Either way, there are some general pros and cons associated with solar water heaters. We'll start with the upside.

Benefits of Solar Water Heaters

The benefits of solar water heating are numerous and considerable. First, you're going to save money on your electric bill.

Most likely, your water-heating electricity use will be cut by at least half [source: PE]. How much you actually save depends on the climate where you live. If you're in the U.S. Northwest, where the sun doesn't shine much during a good portion of the year, your savings will be lower than if you live in an extremely sunny place like Arizona, because there's less fuel available for your system. But if you live in Arizona, you could decrease your water-heating bill by up to 90 percent [source: EWH].


And then there's the corresponding reduction in pollution. A 50 percent reduction in traditional (emitting) energy use means a 50 percent reduction in CO2 emissions. So installing a solar water heater would reduce your hot-water carbon footprint by half. At the same time, you're conserving nonrenewable fuels for applications for which there are currently no easily available renewable energy sources.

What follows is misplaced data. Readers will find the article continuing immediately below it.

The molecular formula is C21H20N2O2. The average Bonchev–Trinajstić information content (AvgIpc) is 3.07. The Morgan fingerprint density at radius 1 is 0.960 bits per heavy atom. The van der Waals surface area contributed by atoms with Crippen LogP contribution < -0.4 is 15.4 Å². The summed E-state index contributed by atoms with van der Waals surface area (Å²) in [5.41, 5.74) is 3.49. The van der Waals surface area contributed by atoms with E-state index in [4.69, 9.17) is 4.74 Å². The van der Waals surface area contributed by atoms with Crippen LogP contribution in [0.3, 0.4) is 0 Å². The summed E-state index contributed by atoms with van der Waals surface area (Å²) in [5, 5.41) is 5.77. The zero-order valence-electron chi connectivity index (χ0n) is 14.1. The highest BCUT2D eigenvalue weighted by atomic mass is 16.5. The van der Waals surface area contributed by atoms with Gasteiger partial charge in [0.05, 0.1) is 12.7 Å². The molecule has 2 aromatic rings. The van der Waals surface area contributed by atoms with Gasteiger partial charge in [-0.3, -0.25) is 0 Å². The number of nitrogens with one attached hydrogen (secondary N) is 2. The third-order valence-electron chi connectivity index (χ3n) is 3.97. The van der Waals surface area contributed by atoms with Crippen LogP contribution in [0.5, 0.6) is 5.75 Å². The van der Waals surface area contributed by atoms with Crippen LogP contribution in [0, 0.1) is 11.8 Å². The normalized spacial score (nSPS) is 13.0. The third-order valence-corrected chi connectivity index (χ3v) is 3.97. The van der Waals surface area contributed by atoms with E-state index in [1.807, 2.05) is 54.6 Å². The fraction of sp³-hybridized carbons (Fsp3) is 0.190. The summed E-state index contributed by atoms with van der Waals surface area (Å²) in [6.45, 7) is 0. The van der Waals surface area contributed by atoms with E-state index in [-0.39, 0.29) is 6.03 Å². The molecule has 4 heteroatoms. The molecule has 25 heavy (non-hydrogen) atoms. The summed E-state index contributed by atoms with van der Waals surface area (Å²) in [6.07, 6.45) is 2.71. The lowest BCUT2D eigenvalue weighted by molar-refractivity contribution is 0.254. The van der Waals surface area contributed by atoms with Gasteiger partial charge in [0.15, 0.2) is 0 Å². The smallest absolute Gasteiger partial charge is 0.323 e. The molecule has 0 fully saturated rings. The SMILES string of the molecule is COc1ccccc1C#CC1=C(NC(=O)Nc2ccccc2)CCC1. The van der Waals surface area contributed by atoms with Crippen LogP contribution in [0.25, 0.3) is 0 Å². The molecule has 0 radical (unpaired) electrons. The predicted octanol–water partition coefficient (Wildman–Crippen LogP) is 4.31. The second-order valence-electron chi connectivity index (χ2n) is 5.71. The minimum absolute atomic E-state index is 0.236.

Because of the benefits of solar water heating, adding a unit to your home will also increase its value. So you could end up getting back whatever money you put into a solar heating system when you sell your house.

Which brings us to the primary negative: the money you put in. While sunlight is free, the system required to convert it into hot water for your home can cost a pretty penny if you go the professional route.

Concerns About Solar Water Heaters

This school in Nepal uses solar water heater collector panels.
This school in Nepal uses solar water heater collector panels.
Photo courtesy of NREL

The No. 1 drawback to solar water heating is the upfront price. You can buy a new, high-efficiency gas or electric water heater for $500, and probably less; a solar water heater will run you anywhere from $1,000 to $3,500 installed [source: ToolBase]. You can lower that price by installing it yourself or building your own, but most people get it installed by experts since there's usually roof work involved. There are, however, federal (and possibly state) financial incentives available for installing solar water heaters, so your end cost will probably be lower.